GreetWaves a hand, and speaks the Hello sound from the voice set.
LaughThrows head back and speaks the Laugh sound from the voice set.
Look FarRaises a hand to shade eyes, as if looking into the distance. No sound is associated with this emote.
NodNods head. No sound is associated with this emote.
PoisonedSways unsteadily, and speaks the Poisoned sound from the voice set.
SaluteSalutes. No sound is associated with this voice set.
Scratch HeadScratches head. No sound is associated with this voice set.
ThreatenRaises a fist angrily. No sound is associated with this voice set.
TiredStretches and speaks the Tired sound for the voice set.

Emoting with Text

The NWN-delivered emotes are fun, and it’s always neat when your avatar actually does or says something, but if you stick with only those emotes, your role-playing is going to be rather limited. Therefore, most role-players use another convention:

Describe actions (called “emoting”) by typing text into the chat box with a * on either side. For example:

  • *leaps into the air to duck the sword*
  • *raises his sword angrily*
  • *cringes in terror*
  • *frowns at Elyssa*
  • *winks at the ladies, playing a jaunty tune on his lute*
  • “Feh!” *spits on the ground* “An elf? How can a bloody elf help us?!” (combines emoting and text in one line)

These sorts of descriptions have become a NWN mainstay. Use them whenever necessary to add flavor to your role. However, it’s important that you only emote things that another player could see! For example, despite the misleading term “emote,” you generally should avoid internal emotions or thoughts that would not be readily apparent to other characters:

  • Willem: *wants to get some ale*

OK, so that’s a noble sentiment, but how do the other players know that? Are they reading your mind?

Quick Chat

All NWN characters are assigned a “voice set”. Most of the voice sets for PCs that come delivered with the game include over 50 sounds/phrases for different occasions. Some of these sounds are generated automatically when you use a Radial Menu Emote. Custom modules available on the Internet also allow you to use NPC or monster voice sets for variation, although these have fewer phrases. Some of these are involuntary, such as the various sounds your character makes when struck in combat.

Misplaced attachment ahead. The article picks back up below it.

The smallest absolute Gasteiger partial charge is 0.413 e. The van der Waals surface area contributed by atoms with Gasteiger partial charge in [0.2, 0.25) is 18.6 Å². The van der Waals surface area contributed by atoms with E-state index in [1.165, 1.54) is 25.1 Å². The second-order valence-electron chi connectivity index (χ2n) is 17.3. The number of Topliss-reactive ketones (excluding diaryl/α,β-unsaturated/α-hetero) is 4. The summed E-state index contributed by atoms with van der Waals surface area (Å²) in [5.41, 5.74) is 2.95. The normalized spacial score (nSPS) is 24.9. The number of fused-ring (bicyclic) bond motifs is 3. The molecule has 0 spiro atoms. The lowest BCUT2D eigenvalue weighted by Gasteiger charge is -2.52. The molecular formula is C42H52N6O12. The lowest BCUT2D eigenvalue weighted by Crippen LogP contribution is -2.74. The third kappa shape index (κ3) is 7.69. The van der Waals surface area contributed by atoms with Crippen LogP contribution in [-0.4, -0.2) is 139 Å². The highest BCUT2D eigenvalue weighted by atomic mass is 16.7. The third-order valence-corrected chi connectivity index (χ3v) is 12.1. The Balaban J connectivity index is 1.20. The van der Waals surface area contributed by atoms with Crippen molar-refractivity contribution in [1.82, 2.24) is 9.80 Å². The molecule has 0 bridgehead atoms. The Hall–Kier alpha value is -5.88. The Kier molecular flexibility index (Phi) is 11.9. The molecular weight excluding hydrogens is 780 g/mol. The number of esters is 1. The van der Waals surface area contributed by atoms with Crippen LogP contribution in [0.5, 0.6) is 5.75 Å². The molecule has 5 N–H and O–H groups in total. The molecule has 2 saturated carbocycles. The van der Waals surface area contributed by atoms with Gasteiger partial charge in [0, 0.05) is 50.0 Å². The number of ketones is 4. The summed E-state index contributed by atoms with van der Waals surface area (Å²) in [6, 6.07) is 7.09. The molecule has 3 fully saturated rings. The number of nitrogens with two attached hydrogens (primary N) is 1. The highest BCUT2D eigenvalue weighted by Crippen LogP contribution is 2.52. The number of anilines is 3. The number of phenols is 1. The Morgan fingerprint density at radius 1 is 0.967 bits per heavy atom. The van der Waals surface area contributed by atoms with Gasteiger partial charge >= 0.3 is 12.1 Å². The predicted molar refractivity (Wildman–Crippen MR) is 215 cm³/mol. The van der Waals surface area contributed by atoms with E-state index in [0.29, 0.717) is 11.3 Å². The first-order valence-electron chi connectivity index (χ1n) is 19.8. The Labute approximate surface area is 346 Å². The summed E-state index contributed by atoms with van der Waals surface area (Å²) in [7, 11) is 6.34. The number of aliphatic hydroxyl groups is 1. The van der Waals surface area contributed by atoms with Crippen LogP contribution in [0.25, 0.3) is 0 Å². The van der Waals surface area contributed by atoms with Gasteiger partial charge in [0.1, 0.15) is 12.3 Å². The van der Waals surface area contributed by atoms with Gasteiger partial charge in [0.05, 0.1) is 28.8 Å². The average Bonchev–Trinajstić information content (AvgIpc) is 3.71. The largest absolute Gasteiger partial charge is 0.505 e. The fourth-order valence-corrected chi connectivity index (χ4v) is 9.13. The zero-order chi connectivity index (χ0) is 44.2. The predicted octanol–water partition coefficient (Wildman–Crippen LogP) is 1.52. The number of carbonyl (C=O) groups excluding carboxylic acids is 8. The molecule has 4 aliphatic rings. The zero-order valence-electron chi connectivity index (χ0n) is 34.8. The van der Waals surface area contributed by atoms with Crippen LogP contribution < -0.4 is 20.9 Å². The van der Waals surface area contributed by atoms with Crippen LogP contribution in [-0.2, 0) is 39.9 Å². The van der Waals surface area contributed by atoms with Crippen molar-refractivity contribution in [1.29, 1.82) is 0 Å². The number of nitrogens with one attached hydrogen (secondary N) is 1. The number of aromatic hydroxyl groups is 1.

NWN also has a system called Quick Chat that can be used to activate the various voices in your set. You can activate Quick Chat by hitting the ‘V’ key on your keyboard (as long as your cursor isn’t in the chat box), followed by a letter code for a category, and a third letter for the actual Quick Chat command. The available commands are:

W CombatE ExplorationD TasksS SocialX Feelings

E AttackE Follow meW Pick lockS HelloX Thank you
R Battle CryW Look hereE Search for secretsD YesW Laugh
D Heal MeD Group upS Go stealthyW NoC Cuss
W HelpS Move overC Can doE StopD Cheer
A Enemies Sighted X Cannot doC RestS Something to Say
S Flee A Task CompleteX BoredA Good idea
T Taunt A GoodbyeZ Bad idea
X Hold  E Threaten

For example, to have your player use the “Thank You” sound, type ‘vxx’. (V to activate Quick Chat, X to select the Feelings category, and X to select the Thank You sound.) Note that the chat box must be inactive in order for this to work. Otherwise, your character will end up saying “vxx”.

It’s a good idea to keep this chart handy during play, at least until you have memorized some of the more common Quick Chat options that you use most frequently. It’s also smart to test the sounds in your character’s voice set before trying them in a game. Some of them may not match your character’s personality or the situation effectively.

The DM-Friendly Initiative

One group of NWN gamers has formed a group known as DMFI (the “DM Friendly Initiative”). This group has created a number of custom tools that can be implemented in modules to make them more DM friendly. One tool that they have created is a wonderful “Emote Wand” that gives NWN players access to a number of gestures that are not normally available through the Radial Menu. This device appears like any other magic wand in your inventory, although it has unlimited “charges,” and can be placed into a Quick Slot for fast and easy access during play. For example, you can make your character fall over onto the ground, bow in worship, or meditate. These tools enhance your ability to role-play in game, and I highly recommend them. At this point, many DMs on Neverwinter Connections use the Emote Wands, but be aware that a number of varieties of these devices besides the DMFI package exist, and you may see variants in different games.

Additional DMFI tools include a “dice bag” that allows you to roll skill and ability checks in 3rd edition Dungeons and Dragons style and scripting that allows you to “kick off” one of your avatar’s physical gestures just by typing an emote inside asterixes using keywords.

So, with these tools installed, if you typed:

  • Antonio: *sings a little song*

Not only would those words appear above your head, but also your character would also automatically play the bard’s “singing” gesture. This can be done even if you are not a bard!

For more information about DMFI, see the Section on Additional Resources near the end of this document.

Last Updated on Thursday, 20 November 2008 15:07